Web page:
Pioneer against her will

By Pascal SteinwachsLex Kleren Switch to German for original article

The profession of archivist still has a slightly dusty image: A person with thick glasses and a sallow complexion, sitting alone in a cellar, cataloguing old papers day in, day out. Jill Steinmetz, an archivist at the Ministry of State, was able to convince us that this is not the case.

There's no mistaking that Jill Steinmetz is passionate about her job. When we visit her at her workplace in the State Ministry on a Monday morning, the explanations about her job just bubble out of her. "People sometimes think that archivists are introverted. In fact, the exact opposite is true: you have to be extroverted in this job and approach people, even if you can't get everyone interested in the subject. Being an archivist is a varied job, and for me it's clearly my dream job. However, being in this ministry makes me particularly happy because we have so many different departments here: A department for cultural affairs, a department for the memory of the Second World War, a department for medals and more."

When she started at the State Ministry in July 2019, she was the very first archivist in the ministry. "So I didn't have a predecessor I could have asked for advice. You have to get in touch with the huissiers (ushers, ed.) because they are usually the ones who know what's going on, who are aware of where things are." In a way, Jill Steinmetz is a pioneer against her will.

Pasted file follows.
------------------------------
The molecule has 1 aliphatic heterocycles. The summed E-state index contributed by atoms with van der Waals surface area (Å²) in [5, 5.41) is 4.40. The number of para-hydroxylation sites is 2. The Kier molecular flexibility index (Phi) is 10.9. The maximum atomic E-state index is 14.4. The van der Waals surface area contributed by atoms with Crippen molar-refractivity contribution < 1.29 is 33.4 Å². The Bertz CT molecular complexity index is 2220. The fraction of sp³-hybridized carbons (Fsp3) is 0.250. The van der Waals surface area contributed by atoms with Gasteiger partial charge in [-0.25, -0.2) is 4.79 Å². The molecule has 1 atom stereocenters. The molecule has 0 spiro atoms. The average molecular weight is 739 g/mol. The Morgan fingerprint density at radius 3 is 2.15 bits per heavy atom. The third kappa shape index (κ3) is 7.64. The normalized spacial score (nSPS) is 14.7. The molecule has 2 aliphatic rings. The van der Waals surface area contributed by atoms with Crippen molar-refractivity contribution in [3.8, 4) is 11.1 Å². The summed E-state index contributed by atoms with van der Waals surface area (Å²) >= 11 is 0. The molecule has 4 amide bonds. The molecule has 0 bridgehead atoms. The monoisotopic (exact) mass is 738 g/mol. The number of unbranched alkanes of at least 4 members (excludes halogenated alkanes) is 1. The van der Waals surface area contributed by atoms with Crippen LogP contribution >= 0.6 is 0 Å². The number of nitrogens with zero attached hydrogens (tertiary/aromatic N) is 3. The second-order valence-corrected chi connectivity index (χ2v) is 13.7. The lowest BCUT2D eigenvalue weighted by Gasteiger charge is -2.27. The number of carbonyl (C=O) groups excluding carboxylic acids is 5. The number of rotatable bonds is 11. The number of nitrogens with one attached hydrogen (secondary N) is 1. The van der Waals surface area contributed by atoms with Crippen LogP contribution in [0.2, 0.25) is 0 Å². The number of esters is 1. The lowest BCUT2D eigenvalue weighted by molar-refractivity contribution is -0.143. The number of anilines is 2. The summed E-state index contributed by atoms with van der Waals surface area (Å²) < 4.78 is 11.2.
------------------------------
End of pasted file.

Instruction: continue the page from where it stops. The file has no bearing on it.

Until a few years ago, archives in this country had a rather neglected existence. Luxembourg, for example, was the last EU country to adopt an archive law in 2018. Before that, each administration could decide what to keep and what not to keep as it saw fit. As a result, even the NATO Founding Act signed by Luxembourg's then Foreign Minister Joseph Bech in 1949 was destroyed.

You want more? Get access now.

  • One-year subscription

  • Monthly subscription

  • Zukunftsabo for subscribers under the age of 26


Already have an account?

Log in